With the Tribunal scheduled to wrap up its work in less than four years, I began to give serious thought to where "home" would end up to be. I didn't know where to begin. The US no longer felt like home. I would eventually have a limited pension to live on and my qualifications were so specialized that it would be hard to find work. The situation in the former Yugoslavia was no longer front-page news. I looked at a map of the world and thought: "Where will I begin again, with no roots, no family, and not very much money?" And however much I resented it, the former Yugoslavia came to mind. I would be among my own people, even though they would not consider me as one of their own.

So I found my way to Istria. Istria was on my short list because of its proximity to Europe. Perhaps some lingering fear influenced the decision—if war were to break out again, and on these territories there had been three devastating wars within the span of one hundred years—maybe I could make it across the border just in time. The people just seem warm. Somehow I imagine that if one were to need help, they would help. We were renowned for our hospitality before we turned into killers.

But this did not turn out to be the case, and I am glad that I walked away. Ten years have passed, and it is down the sun-bathed streets of the Portuguese town of Monte Estoril that I now walk. One day, on a short visit to Lisbon, I read about Cascais and took the train to see it. It was pretty much love at first sight. The Atlantic here was a deep blue, not the dull grey of the eastern US seaboard. The coast brought back memories of California, with its steep golden cliffs and blue Pacific waters. The Portuguese spoken around me, even though I could not understand it, reminded me of my early childhood in Brazil. No wonder Portuguese is such a soothing language—it is the language of my early childhood. I felt as if I was coming back home.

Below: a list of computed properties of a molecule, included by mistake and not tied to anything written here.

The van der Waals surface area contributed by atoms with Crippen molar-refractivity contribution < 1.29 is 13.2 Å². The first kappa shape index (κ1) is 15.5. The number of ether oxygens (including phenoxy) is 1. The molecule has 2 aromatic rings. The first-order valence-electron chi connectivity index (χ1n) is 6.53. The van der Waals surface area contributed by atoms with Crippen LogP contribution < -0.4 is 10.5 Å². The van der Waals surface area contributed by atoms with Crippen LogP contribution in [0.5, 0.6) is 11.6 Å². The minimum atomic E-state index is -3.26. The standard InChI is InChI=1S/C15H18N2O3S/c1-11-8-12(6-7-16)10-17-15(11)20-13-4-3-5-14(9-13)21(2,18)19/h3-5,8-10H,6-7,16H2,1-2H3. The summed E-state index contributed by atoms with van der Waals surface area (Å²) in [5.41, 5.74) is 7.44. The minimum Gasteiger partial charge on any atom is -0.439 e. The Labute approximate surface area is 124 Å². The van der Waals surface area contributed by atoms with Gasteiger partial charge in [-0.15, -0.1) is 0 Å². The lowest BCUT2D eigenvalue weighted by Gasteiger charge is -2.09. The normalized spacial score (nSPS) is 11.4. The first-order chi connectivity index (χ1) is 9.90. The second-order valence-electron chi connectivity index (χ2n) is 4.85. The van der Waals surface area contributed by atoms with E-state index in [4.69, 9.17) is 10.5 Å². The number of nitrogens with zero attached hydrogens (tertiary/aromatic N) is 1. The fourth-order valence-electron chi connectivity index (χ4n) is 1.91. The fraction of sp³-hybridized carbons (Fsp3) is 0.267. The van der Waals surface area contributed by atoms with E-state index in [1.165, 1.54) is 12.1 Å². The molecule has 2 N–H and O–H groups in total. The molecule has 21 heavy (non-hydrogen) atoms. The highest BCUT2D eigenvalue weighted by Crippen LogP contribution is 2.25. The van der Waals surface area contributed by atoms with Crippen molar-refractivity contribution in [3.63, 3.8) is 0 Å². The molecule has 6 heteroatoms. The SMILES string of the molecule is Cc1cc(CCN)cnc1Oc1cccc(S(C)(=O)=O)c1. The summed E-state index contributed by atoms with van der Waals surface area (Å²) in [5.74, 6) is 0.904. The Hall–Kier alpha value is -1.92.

I bought an apartment in Monte Estoril and, when my stint with the UN ended, I retired here. It may have been beginner's luck, but I don't think I could have chosen a better place. There are so many things that remind me not of one, but of the many different homes I've lived in in my life. The bougainvillea take me back to my teenage years and the summers in our house in Herceg-Novi, on the Montenegrin coast, which my father planted and assiduously watered until they grew to full height. I love the old villas of Monte Estoril, especially those that have been worn down by time and neglect, with successive generations of heirs unable to shoulder the burdens of maintenance. I peek into their overgrown, abandoned gardens. They summon up the gardens of my youth—the garden in Rua Joaquim Nabuco in Brazil, where the lush vegetation provided perfect cover for the secret hiding places of my childhood.

And, of course, I realize that in the abandoned villas I pause to look at—and they are the ones that touch me most profoundly—I am, at some subliminal level, looking for traces of my own homes scattered worldwide, old homes which by now have surely succumbed to decay or have been razed to the ground to make way for new developments.

I am also comforted by the fact that at this stage of my life, I live in a place that was the last safe haven in Europe for exiles and refugees in World War II. Lisbon was the westernmost point of Europe, a refuge and safe harbor in a continent buffeted by the storms of war and a doorway leading into an uncertain and precarious future. The refugees are gone but I still feel them as a palpable presence. From my window, I can see the Grande Hotel of Monte Estoril where some of them stayed, their lives in paused abeyance, like the images I look at in books on this period, preserved in perpetuity in photographs of the era. I share their sense of homelessness and loss. I am right at home in the suspended temporality of the Espaço Memória dos Exílios in Estoril. I love how the sense of history wafts through the present here at every corner I turn. This is the place for me, where the journey finally ends—where all the loose knots come together, where the circle comes to a close.

—Anita Lekic